Get an authentic taste of Cuba by eating your way through the streets of Old Town Key West.
Just 90 miles from Cuba, Key West has been a haven for Cuban immigrants for centuries, infusing plenty of spicy food and flavor into the laid-back Keys lifestyle. Here’s our guide to the best food, culture, and things to do in Key West for those looking for a Havana fix close to home.
The corner of Southard and Grinnell is one of the first places to visit if you’re looking to eat true Cuban jama (slang for “food”) in Key West. And it doesn’t get better or more authentic than the silky café con leches this family-owned Old Town eatery and grocery store has been brewing since the late ’70s. The thick Cuban espressos are as intense, sweet, and inviting as the locals who sit outside and swap stories every morning – even when Five Brothers isn’t open.
Cole’s Peace Artisan Bakery & Sandwich Shop
When Key West’s only Cuban bakery closed, this palace of crusty handmade treats stepped in to ensure restaurants had a daily source for fresh-baked Cuban bread. That’s because the lard-based, baguette-like white bread goes stale quickly due to its lack of preservatives. It’s hard not to get visions of a sultry Havana night as you bite into the flaky, paper-thin crust, especially when it’s buttered and pressed into a gooey Cuban cheese toast sandwich.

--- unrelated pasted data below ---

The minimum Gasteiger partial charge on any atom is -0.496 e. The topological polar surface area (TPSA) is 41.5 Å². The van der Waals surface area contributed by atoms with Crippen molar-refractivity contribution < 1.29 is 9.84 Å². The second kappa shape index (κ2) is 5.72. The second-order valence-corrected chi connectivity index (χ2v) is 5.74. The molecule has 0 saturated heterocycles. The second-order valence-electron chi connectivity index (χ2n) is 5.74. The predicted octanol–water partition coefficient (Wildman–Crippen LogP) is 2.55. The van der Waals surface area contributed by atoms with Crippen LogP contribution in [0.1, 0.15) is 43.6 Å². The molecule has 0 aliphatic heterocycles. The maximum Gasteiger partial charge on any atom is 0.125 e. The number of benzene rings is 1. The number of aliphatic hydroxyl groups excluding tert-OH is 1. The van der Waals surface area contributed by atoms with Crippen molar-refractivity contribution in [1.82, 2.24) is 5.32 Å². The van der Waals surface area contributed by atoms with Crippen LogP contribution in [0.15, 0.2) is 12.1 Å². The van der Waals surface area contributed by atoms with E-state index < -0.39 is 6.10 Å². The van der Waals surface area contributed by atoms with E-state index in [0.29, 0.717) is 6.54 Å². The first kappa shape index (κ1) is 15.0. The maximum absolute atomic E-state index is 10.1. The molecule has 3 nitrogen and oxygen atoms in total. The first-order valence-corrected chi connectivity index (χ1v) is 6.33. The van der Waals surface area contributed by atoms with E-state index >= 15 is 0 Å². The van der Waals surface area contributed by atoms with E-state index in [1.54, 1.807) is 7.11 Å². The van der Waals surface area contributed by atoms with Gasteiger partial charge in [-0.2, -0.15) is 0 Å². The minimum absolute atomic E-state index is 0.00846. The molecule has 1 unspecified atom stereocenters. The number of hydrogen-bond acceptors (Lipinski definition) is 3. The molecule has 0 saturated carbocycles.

Looks can be deceiving at Sandy’s Café. Tucked in the corner of a laundromat and sporting a small, unassuming outdoor counter, this 24-hour eatery’s hulking Cuban mixto can put Miami’s star Cubanos to shame. Whether you’re enjoying one during a late night of bar hopping on Duval Street or while recovering the next morning, each saucy bite is packed with enough layers of ham, spicy pork, lettuce, and tomato to make you question why other sandwiches even exist.
Stepping into this small Catherine Street restaurant is like sitting down for a home-cooked Cuban meal. You won’t find touristy fare or crowds here; instead, expect one of the best and most unique dinner menus on the island. Traditional Cuban favorites, like oxtail and roasted pork, really shine at El Siboney, but the absolute must is the perfectly balanced homemade sangria (good luck ordering just one pitcher).
It’s hard to believe something so simple can be so good, but like the food on this list, these hand-cut, locally made Cuban shoes are the real deal. Thick-soled and leathery, all 17 styles of Kinos cost under $20 and are made with the same Cuban techniques the company has used since opening in 1966 out of the factory just two minutes from legendary Mallory Square. And the best part is you can watch the company make them while trying on pairs and leather handbags at the sales-pitch-free factory store.